Some of the time-unit management was silly. No reserve-for-kneeling. Too easy to burn a precious time unit on an accidental swivel in the wrong direction. Punishing the player for turning-and-then-walking instead of walking-in-new-direction when it accomplishes the same thing mechanically. Lack of very close range situational awareness on landing the craft. Having to manage soldier loadouts manually every time. Soldier landing positions being a crapshoot. Really insufficient level of play-by-play detail on soldier injuries and death during battle (just a running log for at-leisure review here would have been a magnificent addition). Base and craft inventory management was tedious and occasionally mysterious. Etc. Lots of little bits that could have been improved, and which in some cases did get improved in the next couple games, and which are a big focus of what Xenonauts is doing. Hence my love for that project.

And I wonder, if they had fixed all of this, would I have found the game as enjoyable?
posted by 3FLryan at 4:49 PM on March 6, 2012


I hope this turns out better than the remake of Jagged Alliance 2 that seems to have messed up a bit too much with the combat system.

If you have an Android phone, you can play Xenowar, btw...


Between this and the program for playing Infinity Engine games of Android, can someone make a fantastic post about other ports of old games on Android/iOS or provide links? I will name my next character after you.
posted by ersatz at 4:51 PM on March 6, 2012


Not in Xcom though unless you'd enjoy your namesake falling victim to a TPK.
posted by ersatz at 4:54 PM on March 6, 2012


It's turn based!! It's turn based!! Every fucking body wants to make their games real-time, and I hate real time! One of the things that was wonderful about XCOM was that it was turn-based, and it's clear that Meier and his development team know it!

It was frankly amazing to me, back then and still today, that a turn-based game could inspire so much adrenaline. I remember the first time I tried to invade an alien base, how utterly terrified I was. (And how badly my force got butchered!)

One thing I have to say: there had better be a cow mutilation in one of the ships. That's all. (One of the best sight gags of all time, in the original game.)
posted by Chocolate Pickle at 5:01 PM on March 6, 2012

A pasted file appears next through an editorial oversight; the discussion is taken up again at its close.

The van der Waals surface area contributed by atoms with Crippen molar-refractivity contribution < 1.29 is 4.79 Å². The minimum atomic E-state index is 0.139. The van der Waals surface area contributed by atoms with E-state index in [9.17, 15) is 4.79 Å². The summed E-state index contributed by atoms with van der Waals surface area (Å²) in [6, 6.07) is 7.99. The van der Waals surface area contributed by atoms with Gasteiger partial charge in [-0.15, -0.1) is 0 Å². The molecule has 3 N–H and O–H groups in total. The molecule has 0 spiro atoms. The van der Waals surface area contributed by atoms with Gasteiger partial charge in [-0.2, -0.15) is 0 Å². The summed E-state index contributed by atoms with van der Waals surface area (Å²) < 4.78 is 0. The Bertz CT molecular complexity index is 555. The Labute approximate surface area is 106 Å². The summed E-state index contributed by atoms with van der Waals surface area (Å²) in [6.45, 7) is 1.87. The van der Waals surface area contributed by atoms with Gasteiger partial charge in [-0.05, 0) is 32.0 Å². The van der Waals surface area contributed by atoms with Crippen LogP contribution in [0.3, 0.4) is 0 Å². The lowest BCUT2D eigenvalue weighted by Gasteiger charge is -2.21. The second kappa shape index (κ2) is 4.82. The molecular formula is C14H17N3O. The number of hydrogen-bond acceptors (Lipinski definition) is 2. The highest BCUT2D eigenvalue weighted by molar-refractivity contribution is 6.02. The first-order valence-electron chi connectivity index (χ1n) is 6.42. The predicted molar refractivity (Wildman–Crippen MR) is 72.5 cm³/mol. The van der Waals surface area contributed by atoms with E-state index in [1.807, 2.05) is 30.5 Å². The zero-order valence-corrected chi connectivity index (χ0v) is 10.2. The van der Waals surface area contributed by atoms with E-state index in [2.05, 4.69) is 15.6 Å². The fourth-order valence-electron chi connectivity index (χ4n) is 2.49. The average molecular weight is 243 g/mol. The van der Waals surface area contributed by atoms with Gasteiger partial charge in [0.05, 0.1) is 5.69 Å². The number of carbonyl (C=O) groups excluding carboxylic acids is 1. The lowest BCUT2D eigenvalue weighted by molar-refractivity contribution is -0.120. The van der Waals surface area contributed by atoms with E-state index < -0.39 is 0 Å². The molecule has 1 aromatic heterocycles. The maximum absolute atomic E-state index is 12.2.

Chekhovian: "Seriously! I heard that back even farther people used to play some game where everything occurred on a grid that was only 8 pixels by 8 pixels. There were only 6 different kinds of units, and each unit could only do one thing...and get this: each side had exactly the same units. The only difference was that one side was black and one was white. There weren't even animations showing what the units did to fight each other.

How could could they stand it?!?
"

So you've never played chess and thought, this would be really interesting with asymmetric forces, or multiple moves per turn? Have you played Hero Academy for iOS? It's basically a modern version of chess, and it brings more than just neat animations. The core mechanics are interesting and fun. It's a good game.

You can continue to play chess, just like you can continue to play the original X-COM, without complaining that people trying to make new games are somehow ruining... your memories of the past, I guess?
posted by danny the boy at 5:16 PM on March 6, 2012


This is the alien crash site... I can't go there because my guys... can't really see well at night.
posted by danny the boy at 5:18 PM on March 6, 2012


Maybe Firaxis could slap a real-time mode on their fancy new X-Com for all those folks who'd rather be playing a fancy new Syndicate...
posted by flechsig at 5:23 PM on March 6, 2012


Artw: " I'm pretty sure it's 2 that has most of the stuff that sounds interesting. Probably I'll skip 1 as I've heard it's deeply flawed."

AC:Brotherhood is the best game of the lot. It's got some decent side missions and mini-game-ish bits that pay off if you do them but don't penalize you too harshly if you don't. If you only play one, that's probably the one to go with, not least because Rome is a great setting with a whole lot of cool monuments to jump around on.

Overall, the fundamental question to ask yourself is, "Would I enjoy doing simulated parkour on famous historical buildings?" That's the bread and butter of the series, and pretty much all that exists in the first one. It was actually kind of a rush for me to do parkour on the Dome of the Rock, and I've absolutely loved the very small amount of AC:Revelations I've played just for the chance to do parkour on the fucking Haghia Sophia. The story is kind of dumb, the meta-story is beyond dumb, the characters are mostly bad, and the non-parkour gameplay isn't always fun, but, seriously, I've gotten to climb on obelisks, the Colosseum, the Duomo, and parts of the Hippodrome that haven't existed in hundreds of years, all of which I found very exciting.
posted by Copronymus at 5:31 PM on March 6, 2012 [3 favorites]


You can continue to play chess, just like you can continue to play the original X-COM, without complaining that people trying to make new games are somehow ruining... your memories of the past, I guess?

You can also be critical of changes made to a classic work while retaining the name if you feel like it's doing a disservice to or otherwise playing fast and loose with the reputation it's trading off, though.